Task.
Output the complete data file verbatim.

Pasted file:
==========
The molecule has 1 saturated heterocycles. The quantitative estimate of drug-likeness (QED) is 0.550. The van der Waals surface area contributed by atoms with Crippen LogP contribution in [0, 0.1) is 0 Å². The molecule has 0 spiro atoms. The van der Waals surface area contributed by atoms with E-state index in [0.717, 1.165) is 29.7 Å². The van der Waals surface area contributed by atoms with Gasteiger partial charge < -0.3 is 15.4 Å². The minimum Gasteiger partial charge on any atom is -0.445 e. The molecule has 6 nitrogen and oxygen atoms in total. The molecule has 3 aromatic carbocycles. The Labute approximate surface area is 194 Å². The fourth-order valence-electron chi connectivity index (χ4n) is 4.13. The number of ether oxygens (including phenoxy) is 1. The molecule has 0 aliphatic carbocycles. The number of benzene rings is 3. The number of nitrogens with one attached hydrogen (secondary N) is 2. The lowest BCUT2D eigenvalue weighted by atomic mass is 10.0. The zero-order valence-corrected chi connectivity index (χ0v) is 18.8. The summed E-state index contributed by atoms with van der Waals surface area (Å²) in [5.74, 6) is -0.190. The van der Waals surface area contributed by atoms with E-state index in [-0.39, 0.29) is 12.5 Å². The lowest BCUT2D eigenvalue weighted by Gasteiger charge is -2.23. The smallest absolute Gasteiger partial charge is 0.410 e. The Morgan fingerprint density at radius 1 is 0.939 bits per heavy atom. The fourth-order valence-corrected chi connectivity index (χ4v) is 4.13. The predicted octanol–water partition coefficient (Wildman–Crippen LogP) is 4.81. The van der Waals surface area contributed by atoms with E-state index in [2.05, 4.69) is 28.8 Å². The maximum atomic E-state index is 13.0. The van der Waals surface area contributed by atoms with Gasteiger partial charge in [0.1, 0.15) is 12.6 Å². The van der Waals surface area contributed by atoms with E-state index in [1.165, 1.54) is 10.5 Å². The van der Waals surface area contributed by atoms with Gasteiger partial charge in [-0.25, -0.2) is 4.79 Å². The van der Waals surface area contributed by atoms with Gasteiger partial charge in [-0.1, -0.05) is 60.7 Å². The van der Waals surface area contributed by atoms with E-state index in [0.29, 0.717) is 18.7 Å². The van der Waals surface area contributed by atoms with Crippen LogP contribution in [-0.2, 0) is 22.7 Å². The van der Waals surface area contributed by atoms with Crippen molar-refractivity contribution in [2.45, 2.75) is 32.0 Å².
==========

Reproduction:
The molecule has 1 saturated heterocycles. The quantitative estimate of drug-likeness (QED) is 0.550. The van der Waals surface area contributed by atoms with Crippen LogP contribution in [0, 0.1) is 0 Å². The molecule has 0 spiro atoms. The van der Waals surface area contributed by atoms with E-state index in [0.717, 1.165) is 29.7 Å². The van der Waals surface area contributed by atoms with Gasteiger partial charge < -0.3 is 15.4 Å². The minimum Gasteiger partial charge on any atom is -0.445 e. The molecule has 6 nitrogen and oxygen atoms in total. The molecule has 3 aromatic carbocycles. The Labute approximate surface area is 194 Å². The fourth-order valence-electron chi connectivity index (χ4n) is 4.13. The number of ether oxygens (including phenoxy) is 1. The molecule has 0 aliphatic carbocycles. The number of benzene rings is 3. The number of nitrogens with one attached hydrogen (secondary N) is 2. The lowest BCUT2D eigenvalue weighted by atomic mass is 10.0. The zero-order valence-corrected chi connectivity index (χ0v) is 18.8. The summed E-state index contributed by atoms with van der Waals surface area (Å²) in [5.74, 6) is -0.190. The van der Waals surface area contributed by atoms with E-state index in [-0.39, 0.29) is 12.5 Å². The lowest BCUT2D eigenvalue weighted by Gasteiger charge is -2.23. The smallest absolute Gasteiger partial charge is 0.410 e. The Morgan fingerprint density at radius 1 is 0.939 bits per heavy atom. The fourth-order valence-corrected chi connectivity index (χ4v) is 4.13. The predicted octanol–water partition coefficient (Wildman–Crippen LogP) is 4.81. The van der Waals surface area contributed by atoms with E-state index in [2.05, 4.69) is 28.8 Å². The maximum atomic E-state index is 13.0. The van der Waals surface area contributed by atoms with Gasteiger partial charge in [0.1, 0.15) is 12.6 Å². The van der Waals surface area contributed by atoms with E-state index in [1.165, 1.54) is 10.5 Å². The van der Waals surface area contributed by atoms with Gasteiger partial charge in [-0.25, -0.2) is 4.79 Å². The van der Waals surface area contributed by atoms with Gasteiger partial charge in [-0.1, -0.05) is 60.7 Å². The van der Waals surface area contributed by atoms with E-state index in [0.29, 0.717) is 18.7 Å². The van der Waals surface area contributed by atoms with Crippen LogP contribution in [-0.2, 0) is 22.7 Å². The van der Waals surface area contributed by atoms with Crippen molar-refractivity contribution in [2.45, 2.75) is 32.0 Å².